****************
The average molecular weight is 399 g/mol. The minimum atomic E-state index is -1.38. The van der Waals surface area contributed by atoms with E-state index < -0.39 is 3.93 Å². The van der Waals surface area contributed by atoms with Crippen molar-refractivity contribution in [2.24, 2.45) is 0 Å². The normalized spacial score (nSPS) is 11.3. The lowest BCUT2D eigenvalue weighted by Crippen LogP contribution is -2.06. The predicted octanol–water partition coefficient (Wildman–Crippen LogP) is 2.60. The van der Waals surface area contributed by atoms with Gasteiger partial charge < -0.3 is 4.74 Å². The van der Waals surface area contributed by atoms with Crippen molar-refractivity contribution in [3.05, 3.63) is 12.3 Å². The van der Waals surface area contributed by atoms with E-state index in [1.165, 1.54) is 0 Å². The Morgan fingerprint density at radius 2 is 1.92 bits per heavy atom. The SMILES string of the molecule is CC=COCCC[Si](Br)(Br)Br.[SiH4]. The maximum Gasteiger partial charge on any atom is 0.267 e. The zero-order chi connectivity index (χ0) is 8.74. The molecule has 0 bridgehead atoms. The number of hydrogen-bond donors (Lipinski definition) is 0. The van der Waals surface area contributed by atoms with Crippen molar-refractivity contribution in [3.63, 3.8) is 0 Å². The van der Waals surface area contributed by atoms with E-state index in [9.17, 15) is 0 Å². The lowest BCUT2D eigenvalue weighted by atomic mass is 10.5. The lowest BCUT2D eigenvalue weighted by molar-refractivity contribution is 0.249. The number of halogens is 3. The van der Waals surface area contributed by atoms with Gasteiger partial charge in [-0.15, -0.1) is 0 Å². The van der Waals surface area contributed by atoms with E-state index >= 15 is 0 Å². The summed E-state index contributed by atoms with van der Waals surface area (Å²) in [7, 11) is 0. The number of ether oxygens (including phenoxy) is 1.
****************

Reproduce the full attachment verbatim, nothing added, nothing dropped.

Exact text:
The average molecular weight is 399 g/mol. The minimum atomic E-state index is -1.38. The van der Waals surface area contributed by atoms with E-state index < -0.39 is 3.93 Å². The van der Waals surface area contributed by atoms with Crippen molar-refractivity contribution in [2.24, 2.45) is 0 Å². The normalized spacial score (nSPS) is 11.3. The lowest BCUT2D eigenvalue weighted by Crippen LogP contribution is -2.06. The predicted octanol–water partition coefficient (Wildman–Crippen LogP) is 2.60. The van der Waals surface area contributed by atoms with Gasteiger partial charge < -0.3 is 4.74 Å². The van der Waals surface area contributed by atoms with Crippen molar-refractivity contribution in [3.05, 3.63) is 12.3 Å². The van der Waals surface area contributed by atoms with E-state index in [1.165, 1.54) is 0 Å². The Morgan fingerprint density at radius 2 is 1.92 bits per heavy atom. The SMILES string of the molecule is CC=COCCC[Si](Br)(Br)Br.[SiH4]. The maximum Gasteiger partial charge on any atom is 0.267 e. The zero-order chi connectivity index (χ0) is 8.74. The molecule has 0 bridgehead atoms. The number of hydrogen-bond donors (Lipinski definition) is 0. The van der Waals surface area contributed by atoms with Crippen molar-refractivity contribution in [3.63, 3.8) is 0 Å². The van der Waals surface area contributed by atoms with E-state index in [9.17, 15) is 0 Å². The lowest BCUT2D eigenvalue weighted by atomic mass is 10.5. The lowest BCUT2D eigenvalue weighted by molar-refractivity contribution is 0.249. The number of halogens is 3. The van der Waals surface area contributed by atoms with Gasteiger partial charge in [-0.15, -0.1) is 0 Å². The van der Waals surface area contributed by atoms with E-state index >= 15 is 0 Å². The summed E-state index contributed by atoms with van der Waals surface area (Å²) in [7, 11) is 0. The number of ether oxygens (including phenoxy) is 1.